This week I got a little experimental. Inspired by a pose struck by Pepper Fandango from a Dr. Sketchy’s session probably ten years ago, I pulled out a cheap, small black canvas I had laying around the office, did the basic figure in white-out, let it dry for two days, and then colored it in with pastels. The end result was…flaky and a bit more gray than intended, but it looks good in this photo. In real life Pepper does not have a zombie complexion, and to be honest, the reason she does here is because I didn’t realize how poorly pastel works over top of white-out.

I was afraid to put it in the scanner, even with some protective plastic.

You can see the photo that inspired this to the right.

 This was basically an exercise in trying something new and not being afraid to fail. I’d say it was partially successful, but I have questions about the durability of the finished piece.

If you want to see it bigger, just click on the image.

Meanwhile, Monday on The AIR, we pay salute to the wonders of Suddenlink by scheduling repeats of recent episodes of Psychedelic Shack at 2 PM, followed at 3 PM by an encore edition of Herman Linte’s weekly showcase of the Progressive Rock of the past half-century, Prognosis.  You can listen to The AIR at the website, or on the embedded radio player at the top of the right-hand column of this blog. The Haversham folks produced new episodes this week, but my attempts to download the files met with frequent internet outages. Look for the shows next week.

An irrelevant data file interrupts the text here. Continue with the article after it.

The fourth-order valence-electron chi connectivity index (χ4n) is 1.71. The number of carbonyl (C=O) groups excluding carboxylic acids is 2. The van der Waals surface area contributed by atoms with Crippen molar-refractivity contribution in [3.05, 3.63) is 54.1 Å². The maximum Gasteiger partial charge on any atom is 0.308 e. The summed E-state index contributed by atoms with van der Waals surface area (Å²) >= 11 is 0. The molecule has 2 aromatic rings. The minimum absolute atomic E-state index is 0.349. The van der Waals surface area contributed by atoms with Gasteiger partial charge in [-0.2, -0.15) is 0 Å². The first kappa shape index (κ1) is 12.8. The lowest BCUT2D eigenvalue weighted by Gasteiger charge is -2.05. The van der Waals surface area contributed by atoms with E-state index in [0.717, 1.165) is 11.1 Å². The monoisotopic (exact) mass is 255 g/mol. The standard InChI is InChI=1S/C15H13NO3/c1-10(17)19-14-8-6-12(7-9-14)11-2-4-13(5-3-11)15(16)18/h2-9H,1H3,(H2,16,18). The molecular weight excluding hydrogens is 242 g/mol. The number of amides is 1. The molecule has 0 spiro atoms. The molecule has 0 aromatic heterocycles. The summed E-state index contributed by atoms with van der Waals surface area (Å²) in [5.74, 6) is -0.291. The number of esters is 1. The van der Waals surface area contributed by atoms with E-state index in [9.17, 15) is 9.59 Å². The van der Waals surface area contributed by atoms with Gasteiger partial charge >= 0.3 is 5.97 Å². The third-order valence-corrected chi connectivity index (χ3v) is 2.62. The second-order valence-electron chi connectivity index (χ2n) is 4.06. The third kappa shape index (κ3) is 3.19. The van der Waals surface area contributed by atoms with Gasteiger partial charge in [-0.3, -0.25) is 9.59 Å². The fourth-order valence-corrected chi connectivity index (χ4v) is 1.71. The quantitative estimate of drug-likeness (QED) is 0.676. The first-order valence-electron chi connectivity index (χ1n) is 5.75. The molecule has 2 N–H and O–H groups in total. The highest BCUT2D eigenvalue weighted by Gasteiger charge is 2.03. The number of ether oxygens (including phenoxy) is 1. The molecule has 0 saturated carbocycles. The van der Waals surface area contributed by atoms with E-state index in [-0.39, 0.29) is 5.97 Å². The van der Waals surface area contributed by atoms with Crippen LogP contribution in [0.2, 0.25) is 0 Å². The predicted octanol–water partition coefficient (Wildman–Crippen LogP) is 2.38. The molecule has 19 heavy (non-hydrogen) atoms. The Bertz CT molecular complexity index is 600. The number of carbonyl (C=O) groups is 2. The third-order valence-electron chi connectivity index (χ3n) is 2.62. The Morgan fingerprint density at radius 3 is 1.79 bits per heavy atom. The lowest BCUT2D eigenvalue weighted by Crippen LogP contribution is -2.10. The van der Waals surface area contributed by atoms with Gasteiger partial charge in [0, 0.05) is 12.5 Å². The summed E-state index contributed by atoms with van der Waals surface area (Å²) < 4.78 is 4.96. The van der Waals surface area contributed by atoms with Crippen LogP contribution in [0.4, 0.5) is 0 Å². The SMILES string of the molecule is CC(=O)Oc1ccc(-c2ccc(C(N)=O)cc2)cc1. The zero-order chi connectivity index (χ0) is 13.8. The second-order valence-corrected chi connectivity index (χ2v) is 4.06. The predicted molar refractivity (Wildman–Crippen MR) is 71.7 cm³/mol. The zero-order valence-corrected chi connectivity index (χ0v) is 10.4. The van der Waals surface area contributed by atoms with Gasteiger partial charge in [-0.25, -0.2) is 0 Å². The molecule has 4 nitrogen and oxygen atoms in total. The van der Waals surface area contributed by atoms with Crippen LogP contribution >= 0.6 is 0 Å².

Psychedelic Shack can now be heard every Monday at 2 PM, with replays Tuesday at 9 AM, Wednesday at 10 PM, Friday at 1 PM,  and Saturday at 9 AM. Classic episodes can be heard Sunday at 9 AM as part of our Sunday Haversham Recording Institute collection.

You can hear Prognosis on The AIR Monday at 3 PM, with replays Tuesday at 7 AM, Wednesday at 8 PM, Thursday at Noon, and Saturday at 10 AM. You can hear two classic episodes of the show Sunday at 2 PM.

Monday at 7 PM on the air, our Monday Marathon brings you 12 great episodes of Mel Larch’s Curtain Call, so you can still rock out to showtunes while you’re waiting for Broadway to reopen.